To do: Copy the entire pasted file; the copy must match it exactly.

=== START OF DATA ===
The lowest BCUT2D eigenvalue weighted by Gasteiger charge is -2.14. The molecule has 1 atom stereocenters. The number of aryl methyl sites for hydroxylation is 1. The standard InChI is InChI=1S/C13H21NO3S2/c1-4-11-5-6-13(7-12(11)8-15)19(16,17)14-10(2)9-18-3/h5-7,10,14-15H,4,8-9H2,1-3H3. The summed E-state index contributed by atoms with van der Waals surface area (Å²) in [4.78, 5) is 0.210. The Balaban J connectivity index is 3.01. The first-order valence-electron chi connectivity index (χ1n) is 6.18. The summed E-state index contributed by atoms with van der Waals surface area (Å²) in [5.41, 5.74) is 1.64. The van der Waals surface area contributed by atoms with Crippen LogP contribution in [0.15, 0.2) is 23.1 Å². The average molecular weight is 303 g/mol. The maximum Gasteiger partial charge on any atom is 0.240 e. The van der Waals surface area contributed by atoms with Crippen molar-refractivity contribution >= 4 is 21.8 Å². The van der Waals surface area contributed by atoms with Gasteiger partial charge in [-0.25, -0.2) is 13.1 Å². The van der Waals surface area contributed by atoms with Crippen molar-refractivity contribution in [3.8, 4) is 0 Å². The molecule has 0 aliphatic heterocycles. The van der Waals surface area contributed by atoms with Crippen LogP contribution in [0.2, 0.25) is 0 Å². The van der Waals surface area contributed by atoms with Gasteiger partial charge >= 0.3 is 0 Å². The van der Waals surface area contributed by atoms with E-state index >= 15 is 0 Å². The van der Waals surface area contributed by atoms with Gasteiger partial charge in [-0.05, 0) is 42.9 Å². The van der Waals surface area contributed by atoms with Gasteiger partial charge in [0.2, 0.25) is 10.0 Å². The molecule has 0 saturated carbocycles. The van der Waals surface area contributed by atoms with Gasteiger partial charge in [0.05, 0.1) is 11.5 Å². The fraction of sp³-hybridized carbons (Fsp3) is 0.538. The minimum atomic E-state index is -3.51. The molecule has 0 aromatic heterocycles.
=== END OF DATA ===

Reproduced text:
The lowest BCUT2D eigenvalue weighted by Gasteiger charge is -2.14. The molecule has 1 atom stereocenters. The number of aryl methyl sites for hydroxylation is 1. The standard InChI is InChI=1S/C13H21NO3S2/c1-4-11-5-6-13(7-12(11)8-15)19(16,17)14-10(2)9-18-3/h5-7,10,14-15H,4,8-9H2,1-3H3. The summed E-state index contributed by atoms with van der Waals surface area (Å²) in [4.78, 5) is 0.210. The Balaban J connectivity index is 3.01. The first-order valence-electron chi connectivity index (χ1n) is 6.18. The summed E-state index contributed by atoms with van der Waals surface area (Å²) in [5.41, 5.74) is 1.64. The van der Waals surface area contributed by atoms with Crippen LogP contribution in [0.15, 0.2) is 23.1 Å². The average molecular weight is 303 g/mol. The maximum Gasteiger partial charge on any atom is 0.240 e. The van der Waals surface area contributed by atoms with Crippen molar-refractivity contribution >= 4 is 21.8 Å². The van der Waals surface area contributed by atoms with Gasteiger partial charge in [-0.25, -0.2) is 13.1 Å². The van der Waals surface area contributed by atoms with Crippen molar-refractivity contribution in [3.8, 4) is 0 Å². The molecule has 0 aliphatic heterocycles. The van der Waals surface area contributed by atoms with Crippen LogP contribution in [0.2, 0.25) is 0 Å². The van der Waals surface area contributed by atoms with Gasteiger partial charge >= 0.3 is 0 Å². The van der Waals surface area contributed by atoms with E-state index >= 15 is 0 Å². The van der Waals surface area contributed by atoms with Gasteiger partial charge in [-0.05, 0) is 42.9 Å². The van der Waals surface area contributed by atoms with Gasteiger partial charge in [0.2, 0.25) is 10.0 Å². The molecule has 0 saturated carbocycles. The van der Waals surface area contributed by atoms with Gasteiger partial charge in [0.05, 0.1) is 11.5 Å². The fraction of sp³-hybridized carbons (Fsp3) is 0.538. The minimum atomic E-state index is -3.51. The molecule has 0 aromatic heterocycles.